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Sources: Jan Elsasser, 785-532-6237, janels@k-state.edu;
and Lindsay Clark, 785-532-1313, laclark@k-state.edu
Photo available. Contact media@k-state.edu or 785-532-2535.
News release prepared by: Greg Tammen, 785-532-2535, gtammen@k-state.edu

Tuesday, Sept. 14, 2010

MODIFIED SMART PHONE APPLICATION MAPS OUT K-STATE CAMPUSES FOR NEWCOMERS

MANHATTAN -- Visiting a Kansas State University campus but unfamiliar with the layout? There's an app for that.

Launching today is PowerCat Enhanced. The downloadable technology turns a user's iPhone 3GS and above or Android-based smart phones into an interactive map and GPS, showing both information about and directions to locations on the K-State Manhattan, Salina and Olathe campuses.

While some national and Big 12 schools have phone applications with campus maps, K-State is one of only a handful of universities to use Layar -- an open-source, cross-platform, augmented reality application. Of schools using Layar, even fewer have expanded the core program's functionality to the extent of K-State's.

"We're proud that K-State is among the first universities in the nation to use this augmented reality app for our prospective students, new students and visitors," said Kirk Schulz, K-State president. "This is exactly the kind of forward thinking that will enable us to become a top 50 public research university by 2025."

"This new app will make our friendly campus even more user friendly. It shows students and visitors how to find a building, a class, where they can eat and even where they can park," said Jan Elsasser, one of the creators of PowerCat Enhanced and director of information management for K-State's Division of Student Life. "We're hoping this helps our new students find their way around campus at the beginning of each semester."

Augmented reality is a term referring to elements in the live, real-world environment being enhanced by virtual computer-generated imagery, said Lindsay Clark, a PowerCat Enhanced creator and assistant professor of apparel, textiles and interior design.

Because PowerCat Enhanced is an applet, it acts as a microprogram -- or layer -- that runs on top of the parent program, Layar. The K-State layer controls Layar and its functionality.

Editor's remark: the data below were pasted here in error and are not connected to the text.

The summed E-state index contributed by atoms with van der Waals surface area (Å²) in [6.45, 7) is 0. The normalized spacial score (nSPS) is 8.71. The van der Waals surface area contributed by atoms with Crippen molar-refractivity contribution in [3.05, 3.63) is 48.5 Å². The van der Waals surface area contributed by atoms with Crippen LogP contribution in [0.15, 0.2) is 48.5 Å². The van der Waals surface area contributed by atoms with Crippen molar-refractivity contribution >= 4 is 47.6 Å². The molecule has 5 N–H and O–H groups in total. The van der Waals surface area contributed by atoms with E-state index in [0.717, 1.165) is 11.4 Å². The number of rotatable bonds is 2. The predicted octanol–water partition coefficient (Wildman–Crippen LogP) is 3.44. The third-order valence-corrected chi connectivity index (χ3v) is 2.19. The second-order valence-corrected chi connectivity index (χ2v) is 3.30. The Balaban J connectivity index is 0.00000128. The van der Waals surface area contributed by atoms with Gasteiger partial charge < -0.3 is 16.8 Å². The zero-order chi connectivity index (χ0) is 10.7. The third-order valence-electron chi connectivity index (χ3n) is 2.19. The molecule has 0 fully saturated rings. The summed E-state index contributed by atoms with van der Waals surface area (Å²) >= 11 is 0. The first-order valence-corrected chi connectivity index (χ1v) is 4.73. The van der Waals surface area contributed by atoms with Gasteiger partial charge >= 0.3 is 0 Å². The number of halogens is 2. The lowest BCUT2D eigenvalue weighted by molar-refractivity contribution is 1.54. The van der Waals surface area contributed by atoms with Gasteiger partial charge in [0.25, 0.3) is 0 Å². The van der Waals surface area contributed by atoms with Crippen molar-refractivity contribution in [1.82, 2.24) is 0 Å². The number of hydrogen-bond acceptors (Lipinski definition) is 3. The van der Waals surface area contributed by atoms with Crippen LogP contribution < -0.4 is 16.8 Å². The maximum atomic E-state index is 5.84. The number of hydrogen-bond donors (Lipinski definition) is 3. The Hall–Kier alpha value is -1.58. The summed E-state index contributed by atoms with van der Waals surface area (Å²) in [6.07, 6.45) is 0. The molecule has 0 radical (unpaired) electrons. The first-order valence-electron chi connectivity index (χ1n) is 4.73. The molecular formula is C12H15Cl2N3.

"Essentially, the K-State layer shows real-time images on the phone's screen through the camera lens, and then overlays a 3-D map of information on top of that," Clark said. This interactive map shows the user where various points of interest are in relation to their location and in the direction the phone is being held.

For each point of interest, an information box appears with the name of the location, the distance to it, and a small thumbnail image of the building and departments located inside, if applicable. Users can choose to click a "take me there" button that gives a map and directions of how to reach that point of interest, much like a GPS in cars, Clark said.

As a user gets closer to a point of interest, the icon or icons on the map grow larger. Views can be toggled between reality, a map with points of interest and an alphabetized points of interest list with photos.

To date, PowerCat Enhanced includes more than 100 points of interest, including academic buildings, administrative offices, housing and dining locations and parking lots.

Clark said the 2010 Horizon Report -- a joint report by The New Media Consortium and Educause -- stated that the use of this type of simple augmented reality in education will be widespread within two to three years.

Elsasser and Clark began developing with Layar because of the program's flexibility and amount of time and money it takes to create an application from scratch. As more and more college students acquire smart phones with GPS, cameras, compasses and an accelerometer -- the essential elements for Layar -- Elsasser said it seemed only natural to use this technology for a campus map application.

"Although the main functionality of the K-State layer is done, there are more tweaks we'd like to do," Clark said. "For example, we've talked about ways to deliver an itinerary with times, locations and mapped routes to visitors' phones. We're also talking about expanding the K-State layer so that students studying abroad can have points of interest. All they would have to do is turn the phone on and go from point A to point B to see the city and navigate it."

PowerCat Enhanced users must have either an iPhone 3GS or above or a smart phone running the Android platform. Since the parent program, Layar, requires a phone have a GPS, camera, compass and accelerometer, phones without these components will be unable to correctly utilize the program.

To download PowerCat Enhanced, search for "Layar" in either iPhone's App Store or Droid's Android Market. Download and install Layar when it appears. It's a free app.

Next, launch Layar. Users on a K-State campus will automatically have PowerCat Enhanced show up under the local section. For those off-campus, type "PowerCat Enhanced" into the search bar and touch the program to launch it.

PowerCat Enhanced began as an effort between Elsasser and Clark, eventually involving other members of the K-State community, including Nic Herndon, programmer analyst for the office of undergraduate admissions; Nick Austin, associate director of the office of undergraduate admissions; and Ben Cleveland, graphic designer/animator for communications and marketing.